SIR,—Just when the director of an important youth organisation is demanding that the spotlight should be taken off youth, there comes news of revolt in a men's hostel of Bristol University. The inmates protest against the weekly charge and are outraged because they are required by the rules to make the beds and do the washing-up. Is it not strange that there should be college students who are still unaware of the domestic revolution through which their country has passed, as also of the student service widely established in other lands ?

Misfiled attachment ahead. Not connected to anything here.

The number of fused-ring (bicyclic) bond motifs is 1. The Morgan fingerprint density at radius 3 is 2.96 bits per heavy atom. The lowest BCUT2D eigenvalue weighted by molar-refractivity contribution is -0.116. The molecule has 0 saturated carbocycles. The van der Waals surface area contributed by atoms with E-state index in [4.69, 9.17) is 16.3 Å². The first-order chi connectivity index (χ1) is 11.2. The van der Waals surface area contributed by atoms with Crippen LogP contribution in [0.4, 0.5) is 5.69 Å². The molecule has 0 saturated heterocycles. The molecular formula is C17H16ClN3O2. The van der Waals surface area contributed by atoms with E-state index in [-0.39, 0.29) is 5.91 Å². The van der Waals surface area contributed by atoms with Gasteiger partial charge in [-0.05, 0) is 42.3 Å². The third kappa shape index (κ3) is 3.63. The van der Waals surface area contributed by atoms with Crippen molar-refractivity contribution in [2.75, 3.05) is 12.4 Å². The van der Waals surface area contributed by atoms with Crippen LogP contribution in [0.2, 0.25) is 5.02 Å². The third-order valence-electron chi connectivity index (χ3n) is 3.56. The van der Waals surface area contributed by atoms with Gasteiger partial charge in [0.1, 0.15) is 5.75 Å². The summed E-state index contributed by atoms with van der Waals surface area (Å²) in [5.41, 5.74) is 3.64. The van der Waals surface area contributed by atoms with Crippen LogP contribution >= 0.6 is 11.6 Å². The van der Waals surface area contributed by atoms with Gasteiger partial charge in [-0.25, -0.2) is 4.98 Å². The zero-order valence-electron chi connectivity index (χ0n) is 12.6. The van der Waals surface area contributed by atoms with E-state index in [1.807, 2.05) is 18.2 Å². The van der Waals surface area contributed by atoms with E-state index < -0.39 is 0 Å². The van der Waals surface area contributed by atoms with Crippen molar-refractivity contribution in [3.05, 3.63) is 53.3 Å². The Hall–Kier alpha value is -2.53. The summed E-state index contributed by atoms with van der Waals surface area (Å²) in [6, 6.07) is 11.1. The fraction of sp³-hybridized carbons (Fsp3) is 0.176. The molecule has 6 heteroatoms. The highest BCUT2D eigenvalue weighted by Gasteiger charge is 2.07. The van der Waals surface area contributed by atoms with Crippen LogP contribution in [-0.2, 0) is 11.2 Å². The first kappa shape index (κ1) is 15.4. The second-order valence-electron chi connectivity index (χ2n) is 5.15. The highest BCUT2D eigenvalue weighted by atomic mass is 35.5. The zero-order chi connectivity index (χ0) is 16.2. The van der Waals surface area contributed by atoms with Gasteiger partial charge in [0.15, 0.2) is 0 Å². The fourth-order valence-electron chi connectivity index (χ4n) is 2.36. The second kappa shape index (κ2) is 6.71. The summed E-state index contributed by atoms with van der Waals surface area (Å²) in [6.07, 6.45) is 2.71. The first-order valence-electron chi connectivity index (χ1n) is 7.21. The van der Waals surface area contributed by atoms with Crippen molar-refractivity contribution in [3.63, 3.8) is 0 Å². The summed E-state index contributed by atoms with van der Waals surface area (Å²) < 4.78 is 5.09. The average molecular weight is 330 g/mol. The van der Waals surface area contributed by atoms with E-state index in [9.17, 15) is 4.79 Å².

In Canada and the United States students have always been ready for any work, indoors or out, to ease the burden on their parents and to help the institution. Are the lads at Bristol ignorant of the fact that, while household service becomes ever more difficult to recruit, young women can earn at it a wage higher than many of the most highly skilled mechanics could obtain ten years ago ? If the hostel charges are too high, what more satisfactory way of bringing relief than by co-operation in the kinds of work most easily organised and carried out ? And, by the way, have these objectors heard nothing from their girl friends ? Do they suppose they will dare to propose marriage to any of them without some
reference to household chores ?—Faithfully yours, S. K. RATCLIFFE. Princes Risborough.